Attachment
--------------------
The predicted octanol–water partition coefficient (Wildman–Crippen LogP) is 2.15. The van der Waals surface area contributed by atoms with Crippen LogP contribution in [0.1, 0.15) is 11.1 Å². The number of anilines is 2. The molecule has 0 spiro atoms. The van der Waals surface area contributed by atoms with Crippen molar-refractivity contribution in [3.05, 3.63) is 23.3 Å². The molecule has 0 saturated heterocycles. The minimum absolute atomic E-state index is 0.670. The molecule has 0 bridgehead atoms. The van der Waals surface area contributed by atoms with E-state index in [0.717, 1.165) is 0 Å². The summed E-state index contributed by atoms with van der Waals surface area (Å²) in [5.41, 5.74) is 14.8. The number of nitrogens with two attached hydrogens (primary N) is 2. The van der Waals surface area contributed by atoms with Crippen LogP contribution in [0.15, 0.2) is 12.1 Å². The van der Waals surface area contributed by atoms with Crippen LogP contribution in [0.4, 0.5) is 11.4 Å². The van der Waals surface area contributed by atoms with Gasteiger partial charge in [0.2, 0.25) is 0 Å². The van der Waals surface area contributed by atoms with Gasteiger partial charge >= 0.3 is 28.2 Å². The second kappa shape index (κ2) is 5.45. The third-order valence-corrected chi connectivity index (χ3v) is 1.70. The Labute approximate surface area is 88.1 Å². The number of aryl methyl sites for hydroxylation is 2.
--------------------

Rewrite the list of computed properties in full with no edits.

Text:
The predicted octanol–water partition coefficient (Wildman–Crippen LogP) is 2.15. The van der Waals surface area contributed by atoms with Crippen LogP contribution in [0.1, 0.15) is 11.1 Å². The number of anilines is 2. The molecule has 0 spiro atoms. The van der Waals surface area contributed by atoms with Crippen molar-refractivity contribution in [3.05, 3.63) is 23.3 Å². The molecule has 0 saturated heterocycles. The minimum absolute atomic E-state index is 0.670. The molecule has 0 bridgehead atoms. The van der Waals surface area contributed by atoms with E-state index in [0.717, 1.165) is 0 Å². The summed E-state index contributed by atoms with van der Waals surface area (Å²) in [5.41, 5.74) is 14.8. The number of nitrogens with two attached hydrogens (primary N) is 2. The van der Waals surface area contributed by atoms with Crippen LogP contribution in [0.15, 0.2) is 12.1 Å². The van der Waals surface area contributed by atoms with Crippen LogP contribution in [0.4, 0.5) is 11.4 Å². The van der Waals surface area contributed by atoms with Gasteiger partial charge in [0.2, 0.25) is 0 Å². The van der Waals surface area contributed by atoms with Gasteiger partial charge >= 0.3 is 28.2 Å². The second kappa shape index (κ2) is 5.45. The third-order valence-corrected chi connectivity index (χ3v) is 1.70. The Labute approximate surface area is 88.1 Å². The number of aryl methyl sites for hydroxylation is 2.